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Background: I was at a talk today where the presenter discussed a study that involved a administering a couple of questions asking participants which of two people they would prefer as a relationship partner. To simplify things a little bit, in one example participants were asked whether they would prefer a rich ugly partner or a poor attractive partner.
This got me interested in whether anyone had extended this idea to a comprehensive choice modelling study. I.e., get a large number of participants to compare pairs of possible partners with different characteristics and estimate the utility of different characteristics.
- What if any journal articles have examined relationship partner preference using a choice modelling methodology?
- What were the main findings?
Speed dating seems to provide an ideal setting for the type of study you seek. There are several relevant papers (see References below and Google search human mate preferences speed dating).
There is no consensus among researchers, but here's a sampling of some of the supposed findings:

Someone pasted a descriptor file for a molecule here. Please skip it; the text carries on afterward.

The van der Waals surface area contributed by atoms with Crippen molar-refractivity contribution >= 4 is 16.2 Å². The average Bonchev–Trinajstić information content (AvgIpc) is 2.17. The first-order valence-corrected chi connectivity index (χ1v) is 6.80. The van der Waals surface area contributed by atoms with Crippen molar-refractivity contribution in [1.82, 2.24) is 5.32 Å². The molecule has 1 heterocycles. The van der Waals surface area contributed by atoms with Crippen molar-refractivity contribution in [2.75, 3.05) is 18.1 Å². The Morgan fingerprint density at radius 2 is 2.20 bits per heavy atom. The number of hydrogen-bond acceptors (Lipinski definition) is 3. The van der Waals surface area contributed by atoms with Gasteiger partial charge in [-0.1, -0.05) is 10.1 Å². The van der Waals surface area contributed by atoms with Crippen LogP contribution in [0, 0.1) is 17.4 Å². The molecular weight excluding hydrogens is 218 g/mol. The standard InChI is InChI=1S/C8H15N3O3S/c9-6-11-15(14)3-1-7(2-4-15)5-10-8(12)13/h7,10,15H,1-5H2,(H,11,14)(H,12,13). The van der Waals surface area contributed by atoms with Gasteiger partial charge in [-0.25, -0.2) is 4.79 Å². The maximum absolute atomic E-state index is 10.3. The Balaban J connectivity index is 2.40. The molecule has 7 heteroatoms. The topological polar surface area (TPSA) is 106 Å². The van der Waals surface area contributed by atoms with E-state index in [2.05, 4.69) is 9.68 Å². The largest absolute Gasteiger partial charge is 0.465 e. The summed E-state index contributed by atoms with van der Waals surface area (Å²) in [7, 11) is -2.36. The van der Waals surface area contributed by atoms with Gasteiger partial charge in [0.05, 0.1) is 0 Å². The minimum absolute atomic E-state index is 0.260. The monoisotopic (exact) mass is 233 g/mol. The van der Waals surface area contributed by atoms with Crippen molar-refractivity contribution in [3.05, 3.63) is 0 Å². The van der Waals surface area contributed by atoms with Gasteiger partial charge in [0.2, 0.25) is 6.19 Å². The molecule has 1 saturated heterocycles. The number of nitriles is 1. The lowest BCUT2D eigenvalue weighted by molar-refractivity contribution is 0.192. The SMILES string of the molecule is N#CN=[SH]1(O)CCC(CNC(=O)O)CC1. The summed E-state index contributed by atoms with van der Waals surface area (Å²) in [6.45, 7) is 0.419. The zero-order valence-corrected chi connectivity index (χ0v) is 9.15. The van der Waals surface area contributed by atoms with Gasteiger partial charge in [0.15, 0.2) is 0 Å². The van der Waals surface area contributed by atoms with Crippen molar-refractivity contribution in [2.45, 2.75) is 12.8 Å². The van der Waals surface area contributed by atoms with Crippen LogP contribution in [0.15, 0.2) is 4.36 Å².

- Buston & Emlen claim that people choose mates from their league, i.e., those they think have comparable traits, which lie in four categories: "wealth and status, family commitment, physical appearance, and sexual ﬁdelity".
- Todd et al. claim support for parental investment theory because "men chose women based on their physical attractiveness, whereas women… chose men whose overall desirability as a mate matched the women's self-perceived physical attractiveness"
- Buston, P. M. & Emlen, S. T. (2003) Cognitive processes underlying human mate choice: the relationship between self-perception and mate preference in Western society. PNAS 100: 8805-8810. [pdf]
- Todd, P. M., Penke, L., Fasolo, B., & Lenton, A. P. (2007) Different cognitive processes underlie human mate choices and mate preferences. PNAS 104: 15011-15016. [pdf]